The spirit of the Lord God is upon me,
because the Lord has anointed me;
he has sent me to bring good news to the oppressed,
to bind up the broken-hearted,
to proclaim liberty to the captives,
and release to the prisoners;
to proclaim the year of the Lord's favour,
and the day of vengeance of our God;
to comfort all who mourn;
to provide for those who mourn in Zion -
to give them a garland instead of ashes,
the oil of gladness instead of mourning.
(Church in Wales Lectionary, New Revised Standard Version)
These wonderful words from Isaiah are also known to us for another reason - this was the passage that Jesus read in the synagogue in his home town of Nazareth. Having finished he rolled up the scroll and gave it back to the attendant and sat down. As a visiting Rabbi he was expected to speak, and it was the tradition to do this sitting down. All the people were looking at him and he simply said to his friends and neighbours: "Today this scripture has been fulfilled in your hearing." We can only imagine what they must have been thinking of the man they had seen growing up as a boy.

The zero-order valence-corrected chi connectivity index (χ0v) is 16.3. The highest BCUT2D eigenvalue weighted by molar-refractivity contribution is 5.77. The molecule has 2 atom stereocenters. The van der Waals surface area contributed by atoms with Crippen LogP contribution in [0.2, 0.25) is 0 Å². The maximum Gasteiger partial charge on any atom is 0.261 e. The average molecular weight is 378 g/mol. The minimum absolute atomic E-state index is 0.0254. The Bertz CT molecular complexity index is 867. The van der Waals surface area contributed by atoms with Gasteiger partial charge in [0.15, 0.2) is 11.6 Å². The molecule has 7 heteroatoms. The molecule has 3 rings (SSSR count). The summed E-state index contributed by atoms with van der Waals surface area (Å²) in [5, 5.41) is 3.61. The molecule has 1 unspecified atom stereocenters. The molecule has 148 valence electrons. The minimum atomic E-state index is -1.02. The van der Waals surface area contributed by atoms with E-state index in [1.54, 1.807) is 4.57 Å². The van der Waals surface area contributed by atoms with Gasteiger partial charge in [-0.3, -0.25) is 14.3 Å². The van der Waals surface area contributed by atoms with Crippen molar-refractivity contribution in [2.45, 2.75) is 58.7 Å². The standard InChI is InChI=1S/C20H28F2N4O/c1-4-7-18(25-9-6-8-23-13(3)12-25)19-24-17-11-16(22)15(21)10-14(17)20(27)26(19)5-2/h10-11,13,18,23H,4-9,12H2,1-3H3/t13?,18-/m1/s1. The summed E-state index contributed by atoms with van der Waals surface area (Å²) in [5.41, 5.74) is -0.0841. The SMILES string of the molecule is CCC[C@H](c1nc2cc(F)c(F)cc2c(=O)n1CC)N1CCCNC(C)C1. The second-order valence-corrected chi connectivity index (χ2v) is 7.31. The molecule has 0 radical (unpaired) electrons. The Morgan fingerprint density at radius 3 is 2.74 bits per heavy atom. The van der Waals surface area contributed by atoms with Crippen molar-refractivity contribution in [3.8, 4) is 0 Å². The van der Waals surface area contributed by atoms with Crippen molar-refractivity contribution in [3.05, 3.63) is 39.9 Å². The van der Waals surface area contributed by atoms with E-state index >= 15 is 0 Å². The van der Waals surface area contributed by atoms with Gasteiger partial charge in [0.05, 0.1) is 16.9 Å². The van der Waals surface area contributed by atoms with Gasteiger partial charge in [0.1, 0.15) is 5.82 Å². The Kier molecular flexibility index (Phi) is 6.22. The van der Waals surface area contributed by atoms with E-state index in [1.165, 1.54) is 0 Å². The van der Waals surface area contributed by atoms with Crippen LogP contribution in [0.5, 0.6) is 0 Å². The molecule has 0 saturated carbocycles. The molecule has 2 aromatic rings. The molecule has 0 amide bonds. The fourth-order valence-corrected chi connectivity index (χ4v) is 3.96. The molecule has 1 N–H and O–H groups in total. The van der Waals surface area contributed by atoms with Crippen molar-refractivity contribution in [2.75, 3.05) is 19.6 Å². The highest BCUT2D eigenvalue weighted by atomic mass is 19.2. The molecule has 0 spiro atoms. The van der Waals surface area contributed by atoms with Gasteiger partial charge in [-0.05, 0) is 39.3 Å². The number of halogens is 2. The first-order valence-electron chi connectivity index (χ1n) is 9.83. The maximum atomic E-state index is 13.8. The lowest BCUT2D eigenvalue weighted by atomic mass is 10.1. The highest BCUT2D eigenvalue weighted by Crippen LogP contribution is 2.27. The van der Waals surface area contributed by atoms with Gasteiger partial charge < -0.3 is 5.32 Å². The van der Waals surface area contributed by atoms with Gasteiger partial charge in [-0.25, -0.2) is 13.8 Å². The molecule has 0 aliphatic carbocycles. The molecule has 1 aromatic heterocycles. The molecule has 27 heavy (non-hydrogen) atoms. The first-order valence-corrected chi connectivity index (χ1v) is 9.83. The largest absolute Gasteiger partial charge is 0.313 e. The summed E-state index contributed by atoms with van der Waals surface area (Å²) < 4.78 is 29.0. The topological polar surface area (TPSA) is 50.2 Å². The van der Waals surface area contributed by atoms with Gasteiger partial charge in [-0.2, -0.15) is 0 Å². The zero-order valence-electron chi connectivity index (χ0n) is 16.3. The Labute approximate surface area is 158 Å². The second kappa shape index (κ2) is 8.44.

In speaking of one who is anointed, Isaiah is referring to the Messiah, for the word 'Messiah' means 'Anointed one'. He also says that God's Spirit is upon him and he has been sent to bring good news to the oppressed and broken-hearted. It is this message that Jesus brought to people throughout his three years of ministry, and the message we should take when we pass on the good news of Jesus Christ. One thought that occurs is, if Jesus needed the spirit of God upon him to do the work, how much more do we need the Spirit for our work as Christians.
we ask Your blessing
and Your Spirit
on our efforts to help others,
and on our work to take the good news
about Jesus to a wider community
through our actions and our words.
You might like to look up this passage in simple, modern language:
Or look up the passage in Luke's Gospel when Jesus reads the passage from Isaiah: